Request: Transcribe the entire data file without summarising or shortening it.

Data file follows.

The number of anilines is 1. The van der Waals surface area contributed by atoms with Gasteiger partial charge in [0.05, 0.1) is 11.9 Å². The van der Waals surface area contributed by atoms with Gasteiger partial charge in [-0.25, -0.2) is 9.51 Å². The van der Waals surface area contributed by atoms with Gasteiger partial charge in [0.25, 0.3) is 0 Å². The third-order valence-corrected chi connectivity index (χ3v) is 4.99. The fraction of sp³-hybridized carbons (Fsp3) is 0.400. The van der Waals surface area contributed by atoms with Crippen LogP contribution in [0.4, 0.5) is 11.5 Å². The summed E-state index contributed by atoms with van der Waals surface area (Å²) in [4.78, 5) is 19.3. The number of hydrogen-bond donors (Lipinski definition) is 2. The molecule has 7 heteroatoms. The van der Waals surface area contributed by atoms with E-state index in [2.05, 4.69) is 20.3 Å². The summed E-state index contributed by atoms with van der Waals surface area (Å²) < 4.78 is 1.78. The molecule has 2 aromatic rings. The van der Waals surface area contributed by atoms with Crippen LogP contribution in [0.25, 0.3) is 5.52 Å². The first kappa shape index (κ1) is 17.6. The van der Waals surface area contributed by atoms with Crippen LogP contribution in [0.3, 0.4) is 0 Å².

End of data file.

The number of anilines is 1. The van der Waals surface area contributed by atoms with Gasteiger partial charge in [0.05, 0.1) is 11.9 Å². The van der Waals surface area contributed by atoms with Gasteiger partial charge in [-0.25, -0.2) is 9.51 Å². The van der Waals surface area contributed by atoms with Gasteiger partial charge in [0.25, 0.3) is 0 Å². The third-order valence-corrected chi connectivity index (χ3v) is 4.99. The fraction of sp³-hybridized carbons (Fsp3) is 0.400. The van der Waals surface area contributed by atoms with Crippen LogP contribution in [0.4, 0.5) is 11.5 Å². The summed E-state index contributed by atoms with van der Waals surface area (Å²) in [4.78, 5) is 19.3. The number of hydrogen-bond donors (Lipinski definition) is 2. The molecule has 7 heteroatoms. The van der Waals surface area contributed by atoms with E-state index in [2.05, 4.69) is 20.3 Å². The summed E-state index contributed by atoms with van der Waals surface area (Å²) < 4.78 is 1.78. The molecule has 2 aromatic rings. The van der Waals surface area contributed by atoms with Crippen LogP contribution in [0.25, 0.3) is 5.52 Å². The first kappa shape index (κ1) is 17.6. The van der Waals surface area contributed by atoms with Crippen LogP contribution in [0.3, 0.4) is 0 Å².